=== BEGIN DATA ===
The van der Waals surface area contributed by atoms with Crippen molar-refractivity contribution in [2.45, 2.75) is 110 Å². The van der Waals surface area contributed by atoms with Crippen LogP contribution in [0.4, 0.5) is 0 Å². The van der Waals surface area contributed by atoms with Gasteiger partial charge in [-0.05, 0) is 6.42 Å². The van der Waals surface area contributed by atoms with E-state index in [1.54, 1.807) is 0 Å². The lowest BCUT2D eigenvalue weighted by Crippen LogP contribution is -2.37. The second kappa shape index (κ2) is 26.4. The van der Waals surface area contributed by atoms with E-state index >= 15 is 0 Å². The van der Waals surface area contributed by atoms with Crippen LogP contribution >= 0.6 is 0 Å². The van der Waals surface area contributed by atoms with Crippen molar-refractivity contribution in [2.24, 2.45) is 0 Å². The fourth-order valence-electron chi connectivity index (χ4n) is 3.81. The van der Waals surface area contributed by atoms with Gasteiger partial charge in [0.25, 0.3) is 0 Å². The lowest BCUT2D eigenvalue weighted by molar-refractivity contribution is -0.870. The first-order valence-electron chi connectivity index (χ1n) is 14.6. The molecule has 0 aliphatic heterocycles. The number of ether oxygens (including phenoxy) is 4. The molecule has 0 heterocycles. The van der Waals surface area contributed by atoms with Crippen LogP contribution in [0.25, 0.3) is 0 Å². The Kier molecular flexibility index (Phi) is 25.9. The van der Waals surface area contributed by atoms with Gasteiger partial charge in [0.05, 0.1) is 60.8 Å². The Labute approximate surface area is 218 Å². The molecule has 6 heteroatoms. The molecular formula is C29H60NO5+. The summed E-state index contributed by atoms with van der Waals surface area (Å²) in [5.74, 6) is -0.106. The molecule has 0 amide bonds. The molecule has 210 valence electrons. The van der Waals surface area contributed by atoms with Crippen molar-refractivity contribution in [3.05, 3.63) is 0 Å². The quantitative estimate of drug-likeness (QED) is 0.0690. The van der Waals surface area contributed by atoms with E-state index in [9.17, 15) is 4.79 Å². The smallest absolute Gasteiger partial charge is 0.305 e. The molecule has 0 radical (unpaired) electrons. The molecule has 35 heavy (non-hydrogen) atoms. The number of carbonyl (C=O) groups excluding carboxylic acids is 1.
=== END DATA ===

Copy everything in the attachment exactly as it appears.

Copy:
The van der Waals surface area contributed by atoms with Crippen molar-refractivity contribution in [2.45, 2.75) is 110 Å². The van der Waals surface area contributed by atoms with Crippen LogP contribution in [0.4, 0.5) is 0 Å². The van der Waals surface area contributed by atoms with Gasteiger partial charge in [-0.05, 0) is 6.42 Å². The van der Waals surface area contributed by atoms with E-state index in [1.54, 1.807) is 0 Å². The lowest BCUT2D eigenvalue weighted by Crippen LogP contribution is -2.37. The second kappa shape index (κ2) is 26.4. The van der Waals surface area contributed by atoms with E-state index >= 15 is 0 Å². The van der Waals surface area contributed by atoms with Crippen LogP contribution >= 0.6 is 0 Å². The van der Waals surface area contributed by atoms with Crippen molar-refractivity contribution in [2.24, 2.45) is 0 Å². The fourth-order valence-electron chi connectivity index (χ4n) is 3.81. The van der Waals surface area contributed by atoms with Gasteiger partial charge in [0.25, 0.3) is 0 Å². The lowest BCUT2D eigenvalue weighted by molar-refractivity contribution is -0.870. The first-order valence-electron chi connectivity index (χ1n) is 14.6. The molecule has 0 aliphatic heterocycles. The number of ether oxygens (including phenoxy) is 4. The molecule has 0 heterocycles. The van der Waals surface area contributed by atoms with Crippen LogP contribution in [0.25, 0.3) is 0 Å². The Kier molecular flexibility index (Phi) is 25.9. The van der Waals surface area contributed by atoms with Gasteiger partial charge in [0.05, 0.1) is 60.8 Å². The Labute approximate surface area is 218 Å². The molecule has 6 heteroatoms. The molecular formula is C29H60NO5+. The summed E-state index contributed by atoms with van der Waals surface area (Å²) in [5.74, 6) is -0.106. The molecule has 0 amide bonds. The molecule has 210 valence electrons. The van der Waals surface area contributed by atoms with Crippen molar-refractivity contribution in [3.05, 3.63) is 0 Å². The quantitative estimate of drug-likeness (QED) is 0.0690. The van der Waals surface area contributed by atoms with E-state index in [9.17, 15) is 4.79 Å². The smallest absolute Gasteiger partial charge is 0.305 e. The molecule has 0 radical (unpaired) electrons. The molecule has 35 heavy (non-hydrogen) atoms. The number of carbonyl (C=O) groups excluding carboxylic acids is 1.